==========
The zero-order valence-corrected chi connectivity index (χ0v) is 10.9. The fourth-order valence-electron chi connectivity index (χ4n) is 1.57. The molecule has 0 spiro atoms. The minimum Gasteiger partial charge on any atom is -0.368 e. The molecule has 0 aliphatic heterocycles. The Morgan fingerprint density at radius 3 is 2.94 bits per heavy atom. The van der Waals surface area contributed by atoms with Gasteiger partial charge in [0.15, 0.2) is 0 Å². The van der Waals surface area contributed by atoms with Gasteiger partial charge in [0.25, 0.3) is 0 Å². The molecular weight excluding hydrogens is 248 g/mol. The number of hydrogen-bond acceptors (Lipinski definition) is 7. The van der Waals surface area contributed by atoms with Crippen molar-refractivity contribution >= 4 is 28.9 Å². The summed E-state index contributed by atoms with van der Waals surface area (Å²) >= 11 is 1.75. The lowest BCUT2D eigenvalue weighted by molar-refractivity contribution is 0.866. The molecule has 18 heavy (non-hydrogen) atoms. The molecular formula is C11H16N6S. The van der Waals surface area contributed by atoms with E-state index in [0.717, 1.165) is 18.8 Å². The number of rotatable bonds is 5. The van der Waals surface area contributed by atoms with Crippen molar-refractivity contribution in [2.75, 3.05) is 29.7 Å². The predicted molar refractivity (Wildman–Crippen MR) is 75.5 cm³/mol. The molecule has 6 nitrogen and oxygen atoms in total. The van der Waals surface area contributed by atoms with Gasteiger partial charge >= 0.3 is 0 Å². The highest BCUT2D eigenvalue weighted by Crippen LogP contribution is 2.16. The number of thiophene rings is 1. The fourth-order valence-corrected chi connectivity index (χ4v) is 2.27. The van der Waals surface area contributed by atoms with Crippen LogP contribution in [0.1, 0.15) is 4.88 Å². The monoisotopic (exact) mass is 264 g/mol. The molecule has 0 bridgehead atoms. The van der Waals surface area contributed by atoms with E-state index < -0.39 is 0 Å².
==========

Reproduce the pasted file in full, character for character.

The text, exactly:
The zero-order valence-corrected chi connectivity index (χ0v) is 10.9. The fourth-order valence-electron chi connectivity index (χ4n) is 1.57. The molecule has 0 spiro atoms. The minimum Gasteiger partial charge on any atom is -0.368 e. The molecule has 0 aliphatic heterocycles. The Morgan fingerprint density at radius 3 is 2.94 bits per heavy atom. The van der Waals surface area contributed by atoms with Gasteiger partial charge in [0.15, 0.2) is 0 Å². The van der Waals surface area contributed by atoms with Gasteiger partial charge in [0.25, 0.3) is 0 Å². The molecular weight excluding hydrogens is 248 g/mol. The number of hydrogen-bond acceptors (Lipinski definition) is 7. The van der Waals surface area contributed by atoms with Crippen molar-refractivity contribution >= 4 is 28.9 Å². The summed E-state index contributed by atoms with van der Waals surface area (Å²) >= 11 is 1.75. The lowest BCUT2D eigenvalue weighted by molar-refractivity contribution is 0.866. The molecule has 18 heavy (non-hydrogen) atoms. The molecular formula is C11H16N6S. The van der Waals surface area contributed by atoms with E-state index in [0.717, 1.165) is 18.8 Å². The number of rotatable bonds is 5. The van der Waals surface area contributed by atoms with Crippen molar-refractivity contribution in [2.75, 3.05) is 29.7 Å². The predicted molar refractivity (Wildman–Crippen MR) is 75.5 cm³/mol. The molecule has 6 nitrogen and oxygen atoms in total. The van der Waals surface area contributed by atoms with Gasteiger partial charge >= 0.3 is 0 Å². The highest BCUT2D eigenvalue weighted by Crippen LogP contribution is 2.16. The number of thiophene rings is 1. The fourth-order valence-corrected chi connectivity index (χ4v) is 2.27. The van der Waals surface area contributed by atoms with Crippen LogP contribution in [0.1, 0.15) is 4.88 Å². The monoisotopic (exact) mass is 264 g/mol. The molecule has 0 bridgehead atoms. The van der Waals surface area contributed by atoms with E-state index < -0.39 is 0 Å².